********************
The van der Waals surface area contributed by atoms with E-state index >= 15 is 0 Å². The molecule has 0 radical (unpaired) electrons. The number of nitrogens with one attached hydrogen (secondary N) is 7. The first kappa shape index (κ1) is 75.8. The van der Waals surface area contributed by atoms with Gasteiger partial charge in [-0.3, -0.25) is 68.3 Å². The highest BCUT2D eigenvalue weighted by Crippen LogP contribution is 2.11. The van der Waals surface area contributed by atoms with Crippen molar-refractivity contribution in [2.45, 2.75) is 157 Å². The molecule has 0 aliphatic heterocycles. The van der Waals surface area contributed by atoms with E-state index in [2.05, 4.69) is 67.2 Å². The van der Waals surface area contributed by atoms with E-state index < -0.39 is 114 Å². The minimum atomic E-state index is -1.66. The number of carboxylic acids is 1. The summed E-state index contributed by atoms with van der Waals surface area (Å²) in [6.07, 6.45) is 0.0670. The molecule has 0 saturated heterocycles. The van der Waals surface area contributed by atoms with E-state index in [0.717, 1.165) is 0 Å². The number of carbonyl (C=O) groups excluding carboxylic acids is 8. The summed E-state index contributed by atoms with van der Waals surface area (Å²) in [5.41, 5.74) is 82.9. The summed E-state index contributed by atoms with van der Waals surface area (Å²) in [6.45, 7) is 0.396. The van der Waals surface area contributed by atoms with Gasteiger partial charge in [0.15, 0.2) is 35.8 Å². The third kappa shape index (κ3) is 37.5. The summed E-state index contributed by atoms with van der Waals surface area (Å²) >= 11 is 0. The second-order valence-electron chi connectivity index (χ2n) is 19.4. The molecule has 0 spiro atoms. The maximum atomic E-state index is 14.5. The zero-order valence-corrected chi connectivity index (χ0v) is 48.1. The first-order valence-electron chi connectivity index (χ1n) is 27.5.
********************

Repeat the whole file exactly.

The van der Waals surface area contributed by atoms with E-state index >= 15 is 0 Å². The molecule has 0 radical (unpaired) electrons. The number of nitrogens with one attached hydrogen (secondary N) is 7. The first kappa shape index (κ1) is 75.8. The van der Waals surface area contributed by atoms with Gasteiger partial charge in [-0.3, -0.25) is 68.3 Å². The highest BCUT2D eigenvalue weighted by Crippen LogP contribution is 2.11. The van der Waals surface area contributed by atoms with Crippen molar-refractivity contribution in [2.45, 2.75) is 157 Å². The molecule has 0 aliphatic heterocycles. The van der Waals surface area contributed by atoms with E-state index in [2.05, 4.69) is 67.2 Å². The van der Waals surface area contributed by atoms with E-state index < -0.39 is 114 Å². The minimum atomic E-state index is -1.66. The number of carboxylic acids is 1. The summed E-state index contributed by atoms with van der Waals surface area (Å²) in [6.07, 6.45) is 0.0670. The molecule has 0 saturated heterocycles. The van der Waals surface area contributed by atoms with E-state index in [0.717, 1.165) is 0 Å². The number of carbonyl (C=O) groups excluding carboxylic acids is 8. The summed E-state index contributed by atoms with van der Waals surface area (Å²) in [5.41, 5.74) is 82.9. The summed E-state index contributed by atoms with van der Waals surface area (Å²) in [6.45, 7) is 0.396. The van der Waals surface area contributed by atoms with Gasteiger partial charge in [0.15, 0.2) is 35.8 Å². The third kappa shape index (κ3) is 37.5. The summed E-state index contributed by atoms with van der Waals surface area (Å²) >= 11 is 0. The second-order valence-electron chi connectivity index (χ2n) is 19.4. The molecule has 0 spiro atoms. The maximum atomic E-state index is 14.5. The zero-order valence-corrected chi connectivity index (χ0v) is 48.1. The first-order valence-electron chi connectivity index (χ1n) is 27.5.